By spying on a neighboring galaxy, NASA's Hubble Space Telescope has captured an image of a young, globular-like star cluster - a type of object unknown in our Milky Way Galaxy. The double cluster NGC 1850 lies in a neighboring satellite galaxy, the Large Magellanic Cloud. NASA-JPL
This infrared image from NASA's Spitzer Space Telescope shows the Helix nebula, a cosmic starlet often photographed by amateur astronomers for its vivid colors and eerie resemblance to a giant eye. The nebula, located about 700 light-years away in the constellation Aquarius, belongs to a class of objects called planetary nebulae. Discovered in the 18th century, these colorful beauties were named for their resemblance to gas-giant planets like Jupiter. NASA/JPL-Caltech/K. Su (Univ. of Ariz.)
'The further on the edge, the hotter the intensity,' sings Kenny Loggins in 'Danger Zone,' a song made famous by the movie 'Top Gun.' The same words ring true for young, cooler stars like our sun that live in the danger zones around scorching hot stars, called O-stars. The closer a young, maverick star happens to be to a super hot O-star, the more likely its burgeoning planets will be blasted into space. This artist's concept illustrates the process in action. NASA/JPL-Caltech/T. Pyle (SSC)
Astronomers using NASA's Hubble Space Telescope have found a spiral galaxy that may rotate in the opposite direction from what was expected. It was taken in May 2001 by Hubble's Wide Field and Planetary Camera 2, designed and built by NASA's Jet Propulsion Laboratory, Pasadena, Calif. NASA and the Hubble Heritage Team (STScI/AURA)
This artist's rendering illustrates one possible sample return mission concept. In this concept, a spacecraft would carry two or more miniature rovers to Mars, where the vehicles would rove independently, collecting soil and rock samples which would then be returned to the mothership. The sample return spacecraft would be able to blast off the surface of Mars, as seen here, carrying the soil samples, and rendezvous with an orbiter circling Mars. NASA/JPL-Caltech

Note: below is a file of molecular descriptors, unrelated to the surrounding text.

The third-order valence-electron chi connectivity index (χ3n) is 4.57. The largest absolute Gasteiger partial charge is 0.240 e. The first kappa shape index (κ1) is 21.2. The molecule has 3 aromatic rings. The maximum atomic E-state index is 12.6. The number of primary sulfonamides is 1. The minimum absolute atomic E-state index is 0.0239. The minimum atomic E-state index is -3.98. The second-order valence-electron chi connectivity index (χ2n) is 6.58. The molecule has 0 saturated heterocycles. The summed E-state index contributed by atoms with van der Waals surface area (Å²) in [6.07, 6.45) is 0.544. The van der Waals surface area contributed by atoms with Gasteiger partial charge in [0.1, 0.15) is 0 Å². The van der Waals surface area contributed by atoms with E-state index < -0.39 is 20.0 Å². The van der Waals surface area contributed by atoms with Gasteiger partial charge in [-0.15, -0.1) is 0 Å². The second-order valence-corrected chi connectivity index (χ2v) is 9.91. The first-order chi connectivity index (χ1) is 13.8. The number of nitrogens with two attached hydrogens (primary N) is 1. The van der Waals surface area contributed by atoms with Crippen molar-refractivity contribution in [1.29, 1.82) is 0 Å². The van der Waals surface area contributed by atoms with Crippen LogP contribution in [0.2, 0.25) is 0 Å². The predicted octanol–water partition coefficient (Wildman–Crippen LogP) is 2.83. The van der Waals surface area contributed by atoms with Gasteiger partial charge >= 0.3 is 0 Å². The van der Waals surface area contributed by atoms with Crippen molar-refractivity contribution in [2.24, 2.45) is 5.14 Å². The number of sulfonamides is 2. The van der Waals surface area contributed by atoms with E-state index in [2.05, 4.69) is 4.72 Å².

This artist's concept shows a Jupiter-like planet soaking up the scorching rays of its nearby 'sun.' NASA's Spitzer Space Telescope used its heat-seeking infrared eyes to figure out that a gas-giant planet like the one depicted here is two-faced, with one side perpetually in the cold dark, and the other forever blistering under the heat of its star. NASA/JPL-Caltech
This false-color view shows cratered terrain on the anti-Saturn hemisphere of the moon Tethys - the side that always faces away from Saturn. NASA/JPL/Space Science Institute
At Astrotech Space Operations in Titusville, Fla., a worker checks wiring on the Mercury Surface, Space Environment, Geochemistry and Ranging (MESSENGER) spacecraft in 2004. NASA
This aerial view of the STS-2 Columbia launch from Pad 39A at the Kennedy Space Center, Florida, was taken by astronaut John Young aboard NASA's Shuttle Training Aircraft in 1981. NASA
NASA's Human Robotic Systems Project, part of the agency's Exploration Technology Development Program, focused on human and robotic mobility systems for the moon, but also looked at communication and command and control systems that will connect the explorers with Earth and each other. The Moses Lake dunes provided a wide variety of soil consistencies and terrain that allowed the team to put prototype scout robots, rovers, cargo carriers, cranes and spacesuits through tests in a harsh and changing environment. NASA/Sean Smith
Voter turnout was low in Japan's latest election, but those who showed up to the polls gave Prime Minister Shinzo Abe and his agenda resounding support.
ByKen Moritsugu, Associated Press
Agence France Presse
Japan's ruling coalition won a resounding victory in lower house elections Sunday, firming up Prime Minister Shinzo Abe's hold on power as he prepares to push forward on several politically difficult fronts.